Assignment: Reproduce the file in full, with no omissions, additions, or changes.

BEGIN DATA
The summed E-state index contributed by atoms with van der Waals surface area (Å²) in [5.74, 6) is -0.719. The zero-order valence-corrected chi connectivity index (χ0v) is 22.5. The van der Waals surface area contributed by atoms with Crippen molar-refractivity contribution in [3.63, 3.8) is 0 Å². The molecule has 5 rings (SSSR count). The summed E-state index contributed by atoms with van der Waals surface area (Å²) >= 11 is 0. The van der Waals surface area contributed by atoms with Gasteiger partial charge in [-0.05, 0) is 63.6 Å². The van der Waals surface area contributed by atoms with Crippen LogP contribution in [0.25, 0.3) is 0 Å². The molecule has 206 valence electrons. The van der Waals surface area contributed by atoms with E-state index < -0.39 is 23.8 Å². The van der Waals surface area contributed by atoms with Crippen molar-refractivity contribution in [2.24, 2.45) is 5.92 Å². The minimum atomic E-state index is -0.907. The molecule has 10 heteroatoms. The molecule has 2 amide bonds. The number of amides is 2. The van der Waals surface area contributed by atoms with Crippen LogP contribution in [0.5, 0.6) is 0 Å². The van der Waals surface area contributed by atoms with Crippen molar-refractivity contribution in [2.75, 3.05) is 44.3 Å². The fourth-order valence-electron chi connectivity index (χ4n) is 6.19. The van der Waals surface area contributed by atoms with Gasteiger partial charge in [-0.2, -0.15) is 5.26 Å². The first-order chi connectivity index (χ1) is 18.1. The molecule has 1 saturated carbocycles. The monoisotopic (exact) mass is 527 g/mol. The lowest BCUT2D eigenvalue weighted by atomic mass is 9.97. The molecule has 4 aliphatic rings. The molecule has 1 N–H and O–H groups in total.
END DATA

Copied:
The summed E-state index contributed by atoms with van der Waals surface area (Å²) in [5.74, 6) is -0.719. The zero-order valence-corrected chi connectivity index (χ0v) is 22.5. The van der Waals surface area contributed by atoms with Crippen molar-refractivity contribution in [3.63, 3.8) is 0 Å². The molecule has 5 rings (SSSR count). The summed E-state index contributed by atoms with van der Waals surface area (Å²) >= 11 is 0. The van der Waals surface area contributed by atoms with Gasteiger partial charge in [-0.05, 0) is 63.6 Å². The van der Waals surface area contributed by atoms with Crippen LogP contribution in [0.25, 0.3) is 0 Å². The molecule has 206 valence electrons. The van der Waals surface area contributed by atoms with E-state index < -0.39 is 23.8 Å². The van der Waals surface area contributed by atoms with Crippen molar-refractivity contribution in [2.24, 2.45) is 5.92 Å². The minimum atomic E-state index is -0.907. The molecule has 10 heteroatoms. The molecule has 2 amide bonds. The number of amides is 2. The van der Waals surface area contributed by atoms with Crippen LogP contribution in [0.5, 0.6) is 0 Å². The van der Waals surface area contributed by atoms with Crippen molar-refractivity contribution in [2.75, 3.05) is 44.3 Å². The fourth-order valence-electron chi connectivity index (χ4n) is 6.19. The van der Waals surface area contributed by atoms with Gasteiger partial charge in [-0.2, -0.15) is 5.26 Å². The first-order chi connectivity index (χ1) is 18.1. The molecule has 1 saturated carbocycles. The monoisotopic (exact) mass is 527 g/mol. The lowest BCUT2D eigenvalue weighted by atomic mass is 9.97. The molecule has 4 aliphatic rings. The molecule has 1 N–H and O–H groups in total.